We present characteristics of the statistical horizontal distribution of the O[SUB]2[/SUB] infrared nightglow over most of the southern hemisphere observed with the VIRTIS instrument over a period spanning nearly 11 months of low solar activity. We show that the distribution is inhomogeneous with the regions of brightest emission reaching ~3 MegaRayleighs (MR) located at low latitude near and dawnward of the midnight meridian. The hemispherically averaged nadir brightness is 1.3 MR, in very good agreement with earlier ground based observations. We show that the dayside supply of O atoms is sufficient to produce the observed global O[SUB]2[/SUB] nightglow if approximately 50% of the dayside O production is carried to the nightside by the subsolar to antisolar global circulation. Limb profiles observed at northern mid-latitudes exhibit large intensity variations over short time periods. Calculations with a one-dimensional chemical diffusive model produce an airglow peak at 96 km, in agreement with the limb observations. The atomic oxygen density derived from the best fits to O[SUB]2[/SUB] airglow limb profiles reaches a maximum of 1.8-3.5 × 10[SUP]11[/SUP] cm[SUP]-3[/SUP] at 104 km. [less ▲]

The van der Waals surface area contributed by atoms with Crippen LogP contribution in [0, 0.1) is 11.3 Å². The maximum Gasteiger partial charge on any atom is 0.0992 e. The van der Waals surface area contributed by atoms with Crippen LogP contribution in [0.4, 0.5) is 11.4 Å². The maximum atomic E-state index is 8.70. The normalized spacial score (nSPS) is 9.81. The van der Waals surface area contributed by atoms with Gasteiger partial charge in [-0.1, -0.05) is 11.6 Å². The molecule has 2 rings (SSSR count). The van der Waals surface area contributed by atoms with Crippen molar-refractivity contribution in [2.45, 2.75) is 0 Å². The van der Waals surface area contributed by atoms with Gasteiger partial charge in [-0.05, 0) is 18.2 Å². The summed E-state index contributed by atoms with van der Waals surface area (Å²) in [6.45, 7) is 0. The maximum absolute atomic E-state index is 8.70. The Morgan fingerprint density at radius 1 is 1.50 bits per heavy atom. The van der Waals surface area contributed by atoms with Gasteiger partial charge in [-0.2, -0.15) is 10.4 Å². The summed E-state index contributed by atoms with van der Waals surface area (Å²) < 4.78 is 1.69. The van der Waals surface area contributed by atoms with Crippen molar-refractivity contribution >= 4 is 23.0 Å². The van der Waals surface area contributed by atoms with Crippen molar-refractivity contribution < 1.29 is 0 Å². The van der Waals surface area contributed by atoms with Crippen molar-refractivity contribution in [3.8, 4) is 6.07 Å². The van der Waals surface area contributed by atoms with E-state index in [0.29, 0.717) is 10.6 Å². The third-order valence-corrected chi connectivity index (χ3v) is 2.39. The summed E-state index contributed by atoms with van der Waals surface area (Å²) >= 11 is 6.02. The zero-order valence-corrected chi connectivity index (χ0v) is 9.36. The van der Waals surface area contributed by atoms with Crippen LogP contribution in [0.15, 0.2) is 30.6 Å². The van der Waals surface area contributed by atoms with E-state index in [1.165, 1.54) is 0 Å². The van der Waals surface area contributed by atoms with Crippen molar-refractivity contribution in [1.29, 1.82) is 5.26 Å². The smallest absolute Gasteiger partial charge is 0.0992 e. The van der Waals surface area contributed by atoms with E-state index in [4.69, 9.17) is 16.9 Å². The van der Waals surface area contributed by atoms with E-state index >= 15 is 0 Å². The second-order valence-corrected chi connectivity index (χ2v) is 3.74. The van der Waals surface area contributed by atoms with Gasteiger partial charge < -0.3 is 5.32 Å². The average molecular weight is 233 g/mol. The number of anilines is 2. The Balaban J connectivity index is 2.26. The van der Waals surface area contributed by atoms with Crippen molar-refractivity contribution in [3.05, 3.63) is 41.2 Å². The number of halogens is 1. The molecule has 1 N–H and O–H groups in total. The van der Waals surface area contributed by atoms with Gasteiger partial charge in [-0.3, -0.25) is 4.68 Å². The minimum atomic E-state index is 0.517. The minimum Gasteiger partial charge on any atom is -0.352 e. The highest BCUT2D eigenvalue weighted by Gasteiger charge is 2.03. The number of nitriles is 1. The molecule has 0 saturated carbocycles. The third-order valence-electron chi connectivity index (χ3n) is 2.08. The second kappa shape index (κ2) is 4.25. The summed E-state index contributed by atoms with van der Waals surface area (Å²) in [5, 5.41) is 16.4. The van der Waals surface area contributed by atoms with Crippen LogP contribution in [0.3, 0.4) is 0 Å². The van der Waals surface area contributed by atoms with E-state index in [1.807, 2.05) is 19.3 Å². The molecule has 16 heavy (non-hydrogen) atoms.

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See detailDistribution of the ultraviolet nitric oxide Martian night airglow: Observations from Mars Express and comparisons with a one-dimensional model
Cox, Cédric ULg; Saglam, Adem ULg; Gérard, Jean-Claude ULg et al

in Journal of Geophysical Research (2008), 113

Limb observations with the SPICAM ultraviolet spectrometer on board the Mars Express orbiter revealed ultraviolet nightglow emission in the delta (190–240 nm) and gamma (225–270 nm) bands of nitric oxide ... [more ▼]